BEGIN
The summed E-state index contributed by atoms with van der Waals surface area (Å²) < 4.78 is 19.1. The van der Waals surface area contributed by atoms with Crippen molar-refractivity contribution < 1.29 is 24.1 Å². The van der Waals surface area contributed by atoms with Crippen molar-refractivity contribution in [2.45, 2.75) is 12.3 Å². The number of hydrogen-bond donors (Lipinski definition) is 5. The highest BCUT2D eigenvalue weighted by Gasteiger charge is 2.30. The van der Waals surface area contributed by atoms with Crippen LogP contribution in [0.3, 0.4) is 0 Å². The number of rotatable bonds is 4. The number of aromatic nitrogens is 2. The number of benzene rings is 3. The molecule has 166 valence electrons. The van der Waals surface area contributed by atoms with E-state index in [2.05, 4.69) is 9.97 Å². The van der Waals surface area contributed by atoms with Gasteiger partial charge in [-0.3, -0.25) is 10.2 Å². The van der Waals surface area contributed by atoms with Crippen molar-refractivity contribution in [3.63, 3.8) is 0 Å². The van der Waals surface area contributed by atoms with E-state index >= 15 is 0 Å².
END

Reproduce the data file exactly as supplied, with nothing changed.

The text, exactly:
The summed E-state index contributed by atoms with van der Waals surface area (Å²) < 4.78 is 19.1. The van der Waals surface area contributed by atoms with Crippen molar-refractivity contribution < 1.29 is 24.1 Å². The van der Waals surface area contributed by atoms with Crippen molar-refractivity contribution in [2.45, 2.75) is 12.3 Å². The number of hydrogen-bond donors (Lipinski definition) is 5. The highest BCUT2D eigenvalue weighted by Gasteiger charge is 2.30. The van der Waals surface area contributed by atoms with Crippen LogP contribution in [0.3, 0.4) is 0 Å². The number of rotatable bonds is 4. The number of aromatic nitrogens is 2. The number of benzene rings is 3. The molecule has 166 valence electrons. The van der Waals surface area contributed by atoms with E-state index in [2.05, 4.69) is 9.97 Å². The van der Waals surface area contributed by atoms with Gasteiger partial charge in [-0.3, -0.25) is 10.2 Å². The van der Waals surface area contributed by atoms with Crippen molar-refractivity contribution in [3.63, 3.8) is 0 Å². The van der Waals surface area contributed by atoms with E-state index >= 15 is 0 Å².